E-mail: One of the easiest and simplest methods is email. It can be in the form of articles or advertisements which are sent to a large number of people based on your mailing list and if it results in forwarding the mail to other friends or known persons then viral marketing occurs.

Web forms: Various forms are available on the web and if your click on them, you are asked to fill in certain details that might include e-mail addresses. You are prompted to send something to your friend and if you willingly pass it to others, it is viral marketing.

Blogs: An effective viral marketing can be done through blogs. The links or information contained on a blog can often be copied to some other blogs and this increases the reach. With numerous blogs published on the Internet, you can expand exponentially.

Forums and Messages: Sending links through different messages or forums can be considered to be another type of viral marketing. A link that is present in a forum or chat room can often lead to greater links to your website than you might even expect.

Bookmarking: Allowing an easy process to your audience so that they can bookmark your website, can lead to expanding your network. If a visitor bookmarks your website, the potential of viral marketing gets enhanced.

Are Your Customers Asking For A Divorce Or Are They ‘Feeling The Love’

According to a new study released by CMO Council entitled “The Leaders in Loyalty: Feeling the Love from the Loyalty Club“, 54 percent of the consumers surveyed let it be known that thanks to the barrage of irrelevant messages, low value rewards, and impersonal engagements, they aren’t feeling the love.  In fact, they are thinking of asking for a divorce.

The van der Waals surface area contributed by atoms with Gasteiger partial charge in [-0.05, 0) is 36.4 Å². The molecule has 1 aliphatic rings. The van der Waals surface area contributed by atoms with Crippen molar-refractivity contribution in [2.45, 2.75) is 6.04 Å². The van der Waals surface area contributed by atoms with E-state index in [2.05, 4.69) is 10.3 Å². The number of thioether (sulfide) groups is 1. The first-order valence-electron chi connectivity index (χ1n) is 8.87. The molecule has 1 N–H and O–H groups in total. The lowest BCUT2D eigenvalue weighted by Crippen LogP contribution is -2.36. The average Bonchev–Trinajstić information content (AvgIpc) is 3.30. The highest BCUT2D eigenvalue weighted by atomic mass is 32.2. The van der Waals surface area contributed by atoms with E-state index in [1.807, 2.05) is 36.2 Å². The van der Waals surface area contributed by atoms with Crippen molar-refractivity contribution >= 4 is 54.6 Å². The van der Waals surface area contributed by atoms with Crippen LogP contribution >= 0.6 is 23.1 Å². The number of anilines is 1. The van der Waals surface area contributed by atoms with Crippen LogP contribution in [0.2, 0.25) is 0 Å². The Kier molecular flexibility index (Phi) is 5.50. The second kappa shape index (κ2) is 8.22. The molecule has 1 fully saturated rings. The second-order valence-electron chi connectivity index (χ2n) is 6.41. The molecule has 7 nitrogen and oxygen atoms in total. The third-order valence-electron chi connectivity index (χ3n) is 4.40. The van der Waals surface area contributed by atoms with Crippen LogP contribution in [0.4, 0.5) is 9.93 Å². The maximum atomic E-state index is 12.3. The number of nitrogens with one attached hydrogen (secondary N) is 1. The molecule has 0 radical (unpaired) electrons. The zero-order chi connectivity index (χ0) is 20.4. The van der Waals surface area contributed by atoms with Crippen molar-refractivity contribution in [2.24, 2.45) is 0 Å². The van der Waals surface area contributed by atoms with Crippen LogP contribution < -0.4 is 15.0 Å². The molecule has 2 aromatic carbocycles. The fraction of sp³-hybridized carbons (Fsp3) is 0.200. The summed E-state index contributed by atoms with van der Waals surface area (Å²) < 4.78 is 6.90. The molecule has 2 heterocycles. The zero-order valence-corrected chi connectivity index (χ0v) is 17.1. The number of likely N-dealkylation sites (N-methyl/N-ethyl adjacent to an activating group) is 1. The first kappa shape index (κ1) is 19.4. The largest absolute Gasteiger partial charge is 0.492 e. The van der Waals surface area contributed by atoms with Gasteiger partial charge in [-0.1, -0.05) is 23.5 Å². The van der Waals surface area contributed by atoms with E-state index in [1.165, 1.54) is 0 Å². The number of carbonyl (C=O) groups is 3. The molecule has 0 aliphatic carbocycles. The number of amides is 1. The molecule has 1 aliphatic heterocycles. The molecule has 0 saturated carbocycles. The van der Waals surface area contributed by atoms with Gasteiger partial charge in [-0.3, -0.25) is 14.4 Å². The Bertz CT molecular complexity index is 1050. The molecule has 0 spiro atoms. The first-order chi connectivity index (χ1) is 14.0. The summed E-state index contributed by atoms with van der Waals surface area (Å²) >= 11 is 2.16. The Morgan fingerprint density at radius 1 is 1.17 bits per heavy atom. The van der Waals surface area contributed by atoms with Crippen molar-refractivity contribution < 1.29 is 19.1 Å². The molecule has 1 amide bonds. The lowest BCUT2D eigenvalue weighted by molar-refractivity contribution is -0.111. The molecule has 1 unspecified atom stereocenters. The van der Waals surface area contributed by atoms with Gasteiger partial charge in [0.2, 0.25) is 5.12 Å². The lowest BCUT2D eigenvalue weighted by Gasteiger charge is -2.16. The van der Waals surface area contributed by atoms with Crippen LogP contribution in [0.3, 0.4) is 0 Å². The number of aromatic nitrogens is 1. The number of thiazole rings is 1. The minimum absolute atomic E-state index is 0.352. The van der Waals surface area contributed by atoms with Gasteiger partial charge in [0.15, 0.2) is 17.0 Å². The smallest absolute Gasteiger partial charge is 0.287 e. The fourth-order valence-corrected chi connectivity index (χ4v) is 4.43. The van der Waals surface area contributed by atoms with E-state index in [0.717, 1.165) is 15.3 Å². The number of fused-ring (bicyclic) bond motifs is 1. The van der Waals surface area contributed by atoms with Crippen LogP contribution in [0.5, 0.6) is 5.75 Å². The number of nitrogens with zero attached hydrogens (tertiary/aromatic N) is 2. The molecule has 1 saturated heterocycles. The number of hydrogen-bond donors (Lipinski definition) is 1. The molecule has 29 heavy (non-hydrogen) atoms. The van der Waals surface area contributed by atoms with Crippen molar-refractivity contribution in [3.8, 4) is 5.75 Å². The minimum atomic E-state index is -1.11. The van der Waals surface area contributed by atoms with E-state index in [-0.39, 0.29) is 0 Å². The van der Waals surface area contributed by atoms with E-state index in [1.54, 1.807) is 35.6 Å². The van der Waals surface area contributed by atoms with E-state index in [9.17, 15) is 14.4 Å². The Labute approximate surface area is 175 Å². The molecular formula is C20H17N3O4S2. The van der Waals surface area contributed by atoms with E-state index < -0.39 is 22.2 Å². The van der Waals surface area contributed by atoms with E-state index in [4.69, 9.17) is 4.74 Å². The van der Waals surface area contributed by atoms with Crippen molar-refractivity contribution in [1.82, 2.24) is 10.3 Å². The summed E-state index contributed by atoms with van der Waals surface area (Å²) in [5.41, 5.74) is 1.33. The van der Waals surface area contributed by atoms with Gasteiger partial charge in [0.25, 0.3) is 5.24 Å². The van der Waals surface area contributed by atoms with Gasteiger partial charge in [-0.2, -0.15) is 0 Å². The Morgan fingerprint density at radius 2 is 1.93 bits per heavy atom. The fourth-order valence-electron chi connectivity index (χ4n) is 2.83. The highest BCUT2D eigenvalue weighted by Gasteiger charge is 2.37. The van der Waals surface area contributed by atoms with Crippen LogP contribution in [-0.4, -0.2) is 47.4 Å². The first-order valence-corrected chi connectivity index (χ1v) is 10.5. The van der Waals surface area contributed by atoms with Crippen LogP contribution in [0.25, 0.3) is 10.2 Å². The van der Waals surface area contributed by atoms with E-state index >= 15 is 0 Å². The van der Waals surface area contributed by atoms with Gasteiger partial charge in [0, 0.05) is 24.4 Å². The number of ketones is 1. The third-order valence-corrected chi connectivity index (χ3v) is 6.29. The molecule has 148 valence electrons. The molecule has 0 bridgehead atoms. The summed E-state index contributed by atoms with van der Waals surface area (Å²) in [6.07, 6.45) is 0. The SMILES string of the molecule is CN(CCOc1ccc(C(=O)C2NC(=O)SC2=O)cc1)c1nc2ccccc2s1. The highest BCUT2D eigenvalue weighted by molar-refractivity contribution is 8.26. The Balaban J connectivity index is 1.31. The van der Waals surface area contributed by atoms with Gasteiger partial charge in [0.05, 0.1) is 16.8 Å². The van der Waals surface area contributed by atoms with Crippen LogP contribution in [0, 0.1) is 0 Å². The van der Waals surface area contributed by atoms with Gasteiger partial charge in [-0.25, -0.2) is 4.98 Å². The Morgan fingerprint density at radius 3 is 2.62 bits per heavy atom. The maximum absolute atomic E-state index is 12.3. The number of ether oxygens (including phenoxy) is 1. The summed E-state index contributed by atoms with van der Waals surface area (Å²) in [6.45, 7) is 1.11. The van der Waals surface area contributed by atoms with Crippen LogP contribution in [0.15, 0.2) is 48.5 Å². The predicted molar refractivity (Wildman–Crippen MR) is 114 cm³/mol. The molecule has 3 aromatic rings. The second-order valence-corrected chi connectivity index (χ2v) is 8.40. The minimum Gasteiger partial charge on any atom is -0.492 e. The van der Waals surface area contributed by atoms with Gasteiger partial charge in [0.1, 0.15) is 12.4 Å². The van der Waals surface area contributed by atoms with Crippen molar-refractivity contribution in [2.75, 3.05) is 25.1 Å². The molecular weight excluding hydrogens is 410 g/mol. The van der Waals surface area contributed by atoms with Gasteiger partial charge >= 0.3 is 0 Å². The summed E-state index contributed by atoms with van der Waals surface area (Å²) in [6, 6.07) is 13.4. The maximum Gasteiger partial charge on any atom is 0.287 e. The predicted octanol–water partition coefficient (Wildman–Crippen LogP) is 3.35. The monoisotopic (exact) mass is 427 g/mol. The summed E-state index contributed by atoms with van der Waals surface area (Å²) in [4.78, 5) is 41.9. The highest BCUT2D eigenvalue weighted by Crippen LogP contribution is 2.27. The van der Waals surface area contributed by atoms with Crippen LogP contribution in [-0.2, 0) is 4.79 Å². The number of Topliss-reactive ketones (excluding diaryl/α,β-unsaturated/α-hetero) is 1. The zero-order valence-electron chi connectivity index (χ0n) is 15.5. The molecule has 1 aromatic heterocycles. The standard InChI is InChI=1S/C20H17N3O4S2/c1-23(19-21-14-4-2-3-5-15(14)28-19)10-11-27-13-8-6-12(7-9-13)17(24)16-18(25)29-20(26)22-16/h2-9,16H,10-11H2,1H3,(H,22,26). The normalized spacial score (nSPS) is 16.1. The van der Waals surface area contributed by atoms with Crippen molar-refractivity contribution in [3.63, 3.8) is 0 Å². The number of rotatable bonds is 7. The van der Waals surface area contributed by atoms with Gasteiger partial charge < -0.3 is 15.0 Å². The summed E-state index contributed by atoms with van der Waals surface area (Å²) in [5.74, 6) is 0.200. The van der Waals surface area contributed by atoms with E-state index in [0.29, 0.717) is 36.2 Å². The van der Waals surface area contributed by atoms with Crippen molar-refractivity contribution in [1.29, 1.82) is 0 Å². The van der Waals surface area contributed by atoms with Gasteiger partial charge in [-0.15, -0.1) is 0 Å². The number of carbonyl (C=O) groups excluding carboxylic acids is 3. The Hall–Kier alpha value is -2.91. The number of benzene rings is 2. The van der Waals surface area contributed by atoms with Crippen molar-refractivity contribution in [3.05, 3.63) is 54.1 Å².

The study suggests “The reality of today’s loyalty landscape is that too many rewards, points or perk programs out there are still only as sophisticated as those early trading stamp programs.  They dish discounts and free stuff to repeat buyers and gather about as much insight from the customer as those first shopkeepers exchanging place settings for swollen stamp books.”

So how does your brand’s loyalty program stack up against #1 American Express?

While you ponder that question let’s look at key indicators that customers didn’t like about loyalty programs.

  • Too much spam and junk email topped the list of negatives at 44 percent
  • Too many conditions and restrictions at 38 percent
  • Rewards that lacked real value at 37 percent